FREE Express Shipping for Club Members
Not a member? Join Today!
Customers Also Bought
Haunted by personal demons, Detective Erlunder decides to take a short leave of absence, putting a female detective, Elinborg, in charge while he is gone. When a troubling case lands on Elinborg's desk, she's quickly thrust into a violent and volatile situation with extremely high stakes. Soon, her investigation uncovers a twisted tale of double lives that may be connected to the unsolved disappearance of a young girl. The clock is ticking to solve the case before a serial rapist strikes again.
Reviewers everywhere rave about Indridason's smart and fast-paced Reykjavik thrillers, which exemplify the very best in international crime fiction. Perfect for the many devoted fans of this series as well as for the reader who's never visited Iceland through Indridason's books, "Outrage "will lead you down a trail of hidden violence, psychological brutality, and wrongs that may never fully be righted.
Publishers Weekly® Reviews
- Reviewed in: Publishers Weekly, page .
- Review Date: 2012-07-23
- Reviewer: Staff
Elínborg, Inspector Erlender’s female detective colleague, takes charge of a case in Indridason’s subpar seventh Icelandic thriller (after 2009’s Hypothermia). When Elínborg and her team investigate the murder of Runólfur, an inoffensive young man whose half-dressed, butchered body was found in his Reykjavík flat, they find a date rape drug, Rohypnol, on his person and later, during the autopsy, stuffed down his throat. Elínborg’s search for answers leads her to the victim’s village, where she discovers that old sins can cast long shadows and outrage can induce a person to take extraordinary and uncharacteristic measures. While Indridason provides his usual insights into Icelandic society and culture, lucky breaks mark much of the plodding police work, and the meandering forays into Elínborg’s personal life—the demands of raising three children, the pleasure she takes in cooking—may make her more human but don’t add much of interest. (Sept.)
Travel by the book in 2013
Robert Reid is the U.S. Travel Editor for Lonely Planet. In a column written exclusively for BookPage, he highlights terrific travel books, both old and new. This month, he selects some of the best books for choosing your 2013 destinations.
Every year Lonely Planet’s world-traipsing authors and editors produce travel recommendations for the year to come, and this year is no exception with Best in Travel 2013. The picks for top destinations—the 10 cities, regions and countries that are the must-visits for travel enthusiasts—are always fiercely debated. Some are on the brink of discovery, others capture the zeitgeist, and some are already well known but worth a fresh look. For book lovers, here are three new books that transport the reader to some of Lonely Planet’s must-visit destinations for the new year.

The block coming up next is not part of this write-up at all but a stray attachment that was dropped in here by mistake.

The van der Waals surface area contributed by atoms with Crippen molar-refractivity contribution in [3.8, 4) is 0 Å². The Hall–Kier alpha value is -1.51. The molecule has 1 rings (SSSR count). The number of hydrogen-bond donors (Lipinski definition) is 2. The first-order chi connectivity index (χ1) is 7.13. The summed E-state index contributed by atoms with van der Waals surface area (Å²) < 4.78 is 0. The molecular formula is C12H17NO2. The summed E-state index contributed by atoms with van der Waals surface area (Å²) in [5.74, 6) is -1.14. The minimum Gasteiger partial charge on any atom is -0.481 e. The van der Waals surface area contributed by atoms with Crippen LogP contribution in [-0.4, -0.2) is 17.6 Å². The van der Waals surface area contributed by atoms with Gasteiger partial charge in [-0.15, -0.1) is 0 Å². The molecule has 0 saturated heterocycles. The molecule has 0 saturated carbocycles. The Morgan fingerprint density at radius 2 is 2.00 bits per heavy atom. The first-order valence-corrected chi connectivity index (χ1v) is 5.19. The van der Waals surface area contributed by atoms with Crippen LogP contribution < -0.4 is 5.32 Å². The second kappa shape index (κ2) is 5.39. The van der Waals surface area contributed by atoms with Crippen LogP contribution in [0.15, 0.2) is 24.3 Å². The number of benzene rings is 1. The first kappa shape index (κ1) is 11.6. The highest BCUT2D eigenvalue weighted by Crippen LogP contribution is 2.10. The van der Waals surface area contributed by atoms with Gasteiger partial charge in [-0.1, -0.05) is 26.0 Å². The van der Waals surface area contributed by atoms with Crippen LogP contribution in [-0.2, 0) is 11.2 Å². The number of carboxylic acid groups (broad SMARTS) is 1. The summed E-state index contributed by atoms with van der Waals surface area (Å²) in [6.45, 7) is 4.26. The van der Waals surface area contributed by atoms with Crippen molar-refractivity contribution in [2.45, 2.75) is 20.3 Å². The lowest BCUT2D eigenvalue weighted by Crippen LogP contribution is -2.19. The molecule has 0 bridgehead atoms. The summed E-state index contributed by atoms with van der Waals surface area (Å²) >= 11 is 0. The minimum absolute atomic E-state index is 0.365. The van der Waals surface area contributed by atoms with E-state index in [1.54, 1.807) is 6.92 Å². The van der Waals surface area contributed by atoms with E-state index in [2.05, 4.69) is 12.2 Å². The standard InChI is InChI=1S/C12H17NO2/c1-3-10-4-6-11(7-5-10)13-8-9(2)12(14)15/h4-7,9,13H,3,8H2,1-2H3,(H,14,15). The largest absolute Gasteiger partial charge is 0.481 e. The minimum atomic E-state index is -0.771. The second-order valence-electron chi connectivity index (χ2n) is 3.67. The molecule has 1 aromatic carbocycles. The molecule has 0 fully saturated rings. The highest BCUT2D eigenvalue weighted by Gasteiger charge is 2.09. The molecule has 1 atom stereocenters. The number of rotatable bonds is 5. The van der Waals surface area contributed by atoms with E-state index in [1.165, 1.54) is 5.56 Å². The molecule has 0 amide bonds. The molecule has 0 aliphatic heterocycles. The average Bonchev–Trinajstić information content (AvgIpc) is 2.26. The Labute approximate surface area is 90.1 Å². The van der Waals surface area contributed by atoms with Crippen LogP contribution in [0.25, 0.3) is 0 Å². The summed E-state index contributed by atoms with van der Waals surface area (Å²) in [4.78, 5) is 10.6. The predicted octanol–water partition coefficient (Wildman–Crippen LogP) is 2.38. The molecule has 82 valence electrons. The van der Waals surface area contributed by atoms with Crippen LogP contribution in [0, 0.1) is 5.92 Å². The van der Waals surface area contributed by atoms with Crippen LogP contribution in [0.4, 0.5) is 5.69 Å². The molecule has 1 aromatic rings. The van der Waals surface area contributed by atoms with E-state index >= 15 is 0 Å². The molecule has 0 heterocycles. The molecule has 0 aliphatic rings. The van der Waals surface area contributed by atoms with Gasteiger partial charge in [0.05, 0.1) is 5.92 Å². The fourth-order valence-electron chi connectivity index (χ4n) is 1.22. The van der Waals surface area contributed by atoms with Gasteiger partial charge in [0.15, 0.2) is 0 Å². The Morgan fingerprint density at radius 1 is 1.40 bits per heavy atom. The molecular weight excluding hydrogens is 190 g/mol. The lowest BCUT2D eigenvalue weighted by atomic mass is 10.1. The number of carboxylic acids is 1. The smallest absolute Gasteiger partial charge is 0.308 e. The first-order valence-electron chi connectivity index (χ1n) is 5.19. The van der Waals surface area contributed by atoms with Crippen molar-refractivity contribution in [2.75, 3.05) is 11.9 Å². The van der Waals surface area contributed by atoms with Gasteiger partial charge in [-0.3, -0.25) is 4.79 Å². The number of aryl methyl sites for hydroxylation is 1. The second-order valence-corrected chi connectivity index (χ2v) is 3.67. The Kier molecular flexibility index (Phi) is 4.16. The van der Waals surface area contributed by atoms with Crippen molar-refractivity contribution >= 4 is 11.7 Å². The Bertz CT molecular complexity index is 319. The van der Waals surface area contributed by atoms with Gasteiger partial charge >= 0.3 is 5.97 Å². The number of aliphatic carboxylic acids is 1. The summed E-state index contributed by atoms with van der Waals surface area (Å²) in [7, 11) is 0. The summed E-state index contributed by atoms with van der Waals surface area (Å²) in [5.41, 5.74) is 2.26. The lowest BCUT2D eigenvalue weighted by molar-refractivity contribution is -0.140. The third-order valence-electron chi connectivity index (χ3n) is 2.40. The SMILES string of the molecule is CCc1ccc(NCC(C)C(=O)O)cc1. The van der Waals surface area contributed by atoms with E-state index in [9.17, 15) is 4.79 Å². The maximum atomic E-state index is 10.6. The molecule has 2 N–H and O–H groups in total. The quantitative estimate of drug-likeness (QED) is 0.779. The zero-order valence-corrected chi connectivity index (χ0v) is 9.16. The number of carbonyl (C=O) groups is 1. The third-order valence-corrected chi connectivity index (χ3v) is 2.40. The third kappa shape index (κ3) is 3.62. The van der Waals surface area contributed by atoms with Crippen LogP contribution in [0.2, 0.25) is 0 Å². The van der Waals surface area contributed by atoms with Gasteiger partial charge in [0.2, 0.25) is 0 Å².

Yes, Chef: A Memoir, from celebrity chef Marcus Samuelsson, hits two top under-the-radar destinations: the rapidly changing Addis Ababa in Samuelsson’s native Ethiopia, as well as Gothenburg, the Swedish city where he was raised after being adopted by a Swedish couple. Gothenburg is a Lonely Planet pick for one of the best value destinations for 2013—not cheap by some standards, but the most Scandinavia you can get for your krona. Samuelsson’s memoir is about more than just food; it’s a personal and thought-provoking trip through multiple cultures, weaving in discussions of family and race as well as cultural and culinary identity.
What’s closer to New York: San Francisco or Reykjavík, Iceland? (Hint: it starts with an R.) The success of Stieg Larsson’s Dragon Tattoo series cast a spotlight on the dark world of Nordic crime fiction and brought about a rush of new translations for English readers. Iceland, one of the top travel destinations for 2013, is also riding the wave, notably with the much-lauded Arnaldur Indridason, who added Outrage to his Inspector Erlendur series this year. The books are chock-full of Icelandic cultural detail.
With big changes coming to San Francisco’s storied waterfront in anticipation of the 2013 America’s Cup, the city was a shoo-in for a must-see slot. But one great reason to visit the Bay Area isn’t even in SF itself: It’s the vibrant food and arts scene flourishing across the bay in Oakland and Berkeley. For an intro to the area, read Michael Chabon’s novel Telegraph Avenue, which takes place between the two adjacent East Bay cities in a neighborhood he calls “Brokeland.” Locals will revel in the hyper-detailed depiction of the area, and unfamiliar readers will walk away feeling like they know the innermost secrets of an evolving cityscape.
Robert Reid is the U.S. Travel Editor for Lonely Planet and is still upset that other editors vetoed his Oklahoma pick as a top destination for 2013.